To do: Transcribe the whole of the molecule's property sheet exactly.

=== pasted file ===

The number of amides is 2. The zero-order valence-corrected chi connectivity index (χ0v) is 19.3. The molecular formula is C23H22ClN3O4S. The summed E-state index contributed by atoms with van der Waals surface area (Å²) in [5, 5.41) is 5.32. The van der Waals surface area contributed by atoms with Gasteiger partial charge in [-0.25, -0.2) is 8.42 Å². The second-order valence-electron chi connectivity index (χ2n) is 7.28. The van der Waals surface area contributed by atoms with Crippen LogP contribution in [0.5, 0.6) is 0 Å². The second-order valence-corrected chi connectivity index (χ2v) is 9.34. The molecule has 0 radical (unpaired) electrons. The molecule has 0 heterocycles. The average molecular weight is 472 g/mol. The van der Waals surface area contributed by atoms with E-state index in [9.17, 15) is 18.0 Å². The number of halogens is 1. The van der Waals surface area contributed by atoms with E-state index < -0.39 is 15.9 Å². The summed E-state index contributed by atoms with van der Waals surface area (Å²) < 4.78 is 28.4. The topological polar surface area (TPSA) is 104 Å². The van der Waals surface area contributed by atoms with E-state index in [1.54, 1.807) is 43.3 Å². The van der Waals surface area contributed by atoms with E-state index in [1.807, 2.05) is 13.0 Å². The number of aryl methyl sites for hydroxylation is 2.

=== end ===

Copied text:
The number of amides is 2. The zero-order valence-corrected chi connectivity index (χ0v) is 19.3. The molecular formula is C23H22ClN3O4S. The summed E-state index contributed by atoms with van der Waals surface area (Å²) in [5, 5.41) is 5.32. The van der Waals surface area contributed by atoms with Gasteiger partial charge in [-0.25, -0.2) is 8.42 Å². The second-order valence-electron chi connectivity index (χ2n) is 7.28. The van der Waals surface area contributed by atoms with Crippen LogP contribution in [0.5, 0.6) is 0 Å². The second-order valence-corrected chi connectivity index (χ2v) is 9.34. The molecule has 0 radical (unpaired) electrons. The molecule has 0 heterocycles. The average molecular weight is 472 g/mol. The van der Waals surface area contributed by atoms with E-state index in [9.17, 15) is 18.0 Å². The number of halogens is 1. The van der Waals surface area contributed by atoms with E-state index < -0.39 is 15.9 Å². The summed E-state index contributed by atoms with van der Waals surface area (Å²) < 4.78 is 28.4. The topological polar surface area (TPSA) is 104 Å². The van der Waals surface area contributed by atoms with E-state index in [1.54, 1.807) is 43.3 Å². The van der Waals surface area contributed by atoms with E-state index in [1.807, 2.05) is 13.0 Å². The number of aryl methyl sites for hydroxylation is 2.